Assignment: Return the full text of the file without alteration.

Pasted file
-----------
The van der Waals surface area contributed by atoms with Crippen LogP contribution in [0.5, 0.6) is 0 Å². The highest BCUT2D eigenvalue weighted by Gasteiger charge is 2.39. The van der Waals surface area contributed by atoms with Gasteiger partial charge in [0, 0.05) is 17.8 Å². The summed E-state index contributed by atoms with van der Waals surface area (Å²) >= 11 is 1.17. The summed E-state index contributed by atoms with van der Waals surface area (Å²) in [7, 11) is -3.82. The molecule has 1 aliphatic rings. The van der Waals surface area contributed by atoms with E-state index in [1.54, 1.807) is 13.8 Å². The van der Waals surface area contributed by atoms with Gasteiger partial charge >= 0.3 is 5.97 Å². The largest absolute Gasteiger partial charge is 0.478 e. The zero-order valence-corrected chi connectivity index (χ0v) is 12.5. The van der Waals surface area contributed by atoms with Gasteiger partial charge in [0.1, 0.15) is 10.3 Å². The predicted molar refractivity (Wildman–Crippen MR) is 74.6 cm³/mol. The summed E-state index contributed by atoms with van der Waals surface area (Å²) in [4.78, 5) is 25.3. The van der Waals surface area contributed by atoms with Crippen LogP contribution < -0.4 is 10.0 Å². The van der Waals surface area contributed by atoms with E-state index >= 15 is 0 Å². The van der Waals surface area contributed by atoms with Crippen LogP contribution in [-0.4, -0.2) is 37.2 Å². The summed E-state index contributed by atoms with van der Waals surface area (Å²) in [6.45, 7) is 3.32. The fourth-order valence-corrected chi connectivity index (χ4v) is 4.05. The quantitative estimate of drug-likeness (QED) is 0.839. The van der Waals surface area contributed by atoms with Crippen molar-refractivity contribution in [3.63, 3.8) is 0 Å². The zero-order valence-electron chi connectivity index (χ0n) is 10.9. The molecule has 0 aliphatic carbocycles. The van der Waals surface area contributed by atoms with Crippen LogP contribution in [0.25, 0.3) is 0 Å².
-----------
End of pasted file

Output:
The van der Waals surface area contributed by atoms with Crippen LogP contribution in [0.5, 0.6) is 0 Å². The highest BCUT2D eigenvalue weighted by Gasteiger charge is 2.39. The van der Waals surface area contributed by atoms with Gasteiger partial charge in [0, 0.05) is 17.8 Å². The summed E-state index contributed by atoms with van der Waals surface area (Å²) >= 11 is 1.17. The summed E-state index contributed by atoms with van der Waals surface area (Å²) in [7, 11) is -3.82. The molecule has 1 aliphatic rings. The van der Waals surface area contributed by atoms with E-state index in [1.54, 1.807) is 13.8 Å². The van der Waals surface area contributed by atoms with Gasteiger partial charge >= 0.3 is 5.97 Å². The largest absolute Gasteiger partial charge is 0.478 e. The zero-order valence-corrected chi connectivity index (χ0v) is 12.5. The van der Waals surface area contributed by atoms with Gasteiger partial charge in [0.1, 0.15) is 10.3 Å². The predicted molar refractivity (Wildman–Crippen MR) is 74.6 cm³/mol. The summed E-state index contributed by atoms with van der Waals surface area (Å²) in [4.78, 5) is 25.3. The van der Waals surface area contributed by atoms with Crippen LogP contribution < -0.4 is 10.0 Å². The van der Waals surface area contributed by atoms with E-state index >= 15 is 0 Å². The van der Waals surface area contributed by atoms with Crippen LogP contribution in [-0.4, -0.2) is 37.2 Å². The summed E-state index contributed by atoms with van der Waals surface area (Å²) in [6.45, 7) is 3.32. The fourth-order valence-corrected chi connectivity index (χ4v) is 4.05. The quantitative estimate of drug-likeness (QED) is 0.839. The van der Waals surface area contributed by atoms with Crippen molar-refractivity contribution in [3.63, 3.8) is 0 Å². The zero-order valence-electron chi connectivity index (χ0n) is 10.9. The molecule has 0 aliphatic carbocycles. The van der Waals surface area contributed by atoms with Crippen LogP contribution in [0.25, 0.3) is 0 Å².